WASHINGTON — Many home and business owners flooded out by Hurricane Sandy could get insurance payouts soon through congressional action expected today on a $9.7 billion bill to replenish the National Flood Insurance Program.
The Federal Emergency Management Agency, which runs the program, warned that it will run out of money next week if Congress doesn’t give it additional borrowing authority to pay out claims. Congress created the program in 1968 because few private insurers cover flood damage. (AP)
N.J. Senate committee passes bill allowing union workers on some Sandy projects
TRENTON — Governments hiring contractors to build highways, bridges, pumping stations and water and sewage treatment plants would have the choice of calling for all-union workers under project labor agreements under a bill released from a Senate committee today.
The measure, S2425, was billed by supporters as a way to make the bidding process for construction jobs – particularly in rebuilding after Hurricane Sandy – more competitive and fairer toward New Jersey trades workers, many of whom are union members who have been out of work for more than two years because of the recession. (Spoto/Star-Ledger)
Budget cuts loom as shortfall tops $700 million
With New Jersey facing a $705 million budget shortfall that could easily double by June, the Senate Democratic budget chairman yesterday called upon the Christie administration to lay out a plan to close the gap before the size of the deficit becomes virtually unmanageable.
Senate Budget Committee Chairman Paul Sarlo (D-Bergen) urged Gov. Chris Christie “to face up to the realities of the growing shortfall” and make the necessary midyear budget cuts. (Magyar/NJSpotlight)
Most eligible Newark teachers take a pass on new bonus program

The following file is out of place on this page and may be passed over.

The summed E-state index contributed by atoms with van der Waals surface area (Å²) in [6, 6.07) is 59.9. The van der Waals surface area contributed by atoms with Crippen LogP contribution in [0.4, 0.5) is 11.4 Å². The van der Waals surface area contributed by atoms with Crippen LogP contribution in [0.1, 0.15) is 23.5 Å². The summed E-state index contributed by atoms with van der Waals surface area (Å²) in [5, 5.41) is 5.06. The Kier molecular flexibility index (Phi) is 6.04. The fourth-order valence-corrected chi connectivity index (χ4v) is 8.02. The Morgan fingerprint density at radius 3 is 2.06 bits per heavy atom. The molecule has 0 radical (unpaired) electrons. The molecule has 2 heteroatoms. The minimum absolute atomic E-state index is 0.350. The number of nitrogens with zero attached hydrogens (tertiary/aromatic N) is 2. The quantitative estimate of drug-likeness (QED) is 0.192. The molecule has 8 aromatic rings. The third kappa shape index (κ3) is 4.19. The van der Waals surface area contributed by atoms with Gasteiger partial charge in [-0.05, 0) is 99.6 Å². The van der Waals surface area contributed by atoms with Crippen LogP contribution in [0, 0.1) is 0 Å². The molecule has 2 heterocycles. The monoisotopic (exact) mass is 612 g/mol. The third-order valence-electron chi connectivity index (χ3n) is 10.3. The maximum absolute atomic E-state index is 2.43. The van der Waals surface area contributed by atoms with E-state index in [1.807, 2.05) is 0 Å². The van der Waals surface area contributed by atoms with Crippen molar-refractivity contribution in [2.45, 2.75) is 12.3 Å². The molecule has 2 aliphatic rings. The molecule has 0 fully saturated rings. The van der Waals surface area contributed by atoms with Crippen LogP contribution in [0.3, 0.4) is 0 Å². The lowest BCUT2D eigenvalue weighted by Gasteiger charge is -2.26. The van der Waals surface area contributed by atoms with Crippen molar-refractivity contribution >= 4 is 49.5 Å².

As Newark’s landmark teachers contract begins to be implemented, only about 20 percent of district teachers who can opt to earn bonuses for exemplary evaluations and service in hard-to-fill slots have actually decided to do so.
"Opt" is the key word here. New teachers and those with only bachelor's degrees are automatically enrolled in the program -- defined in a new salary guide -- which pays up to $12,500 in yearly bonuses. (Mooney/NJSpotlight)
Power play: N.J., electricity suppliers clash over construction of new plants
The state Board of Public Utilities argues that rules proposed by the PJM Interconnection would make it nearly impossible to spur construction of new power plants, which state officials see as a way to increase reliability of the power grid while lowering energy costs for consumers and businesses.
The filing, submitted to the Federal Energy Regulatory Commission late last month, is the latest twist in an ongoing battle pitting New Jersey and Maryland against the federal agency and the PJM over the states’ efforts to foster construction of new power plants. (Johnson/NJSpotlight)
Vanderbeek takes sole control of Devils, completes $78 million debt refinancing
New Jersey Devils managing partner Jeff Vanderbeek has taken sole ownership of the team after refinancing its approximately $78 million debt and buying out his partners' 53 percent stake in the organization.
In the team's announcement of the deal, Vanderbeek said the Devils' "future is now secure, and we can be confident of continued on-ice success.” (Eder/NJBIZ)
Hiring up in December, but analyst predicts it may be short lived
December private-sector employment data released today by Roseland-based Automatic Data Processing showed an unexpected bright spot in national hiring activity, as the U.S. economy added 215,000 jobs last month — though an economist doesn't expect that upbeat pace to last through January.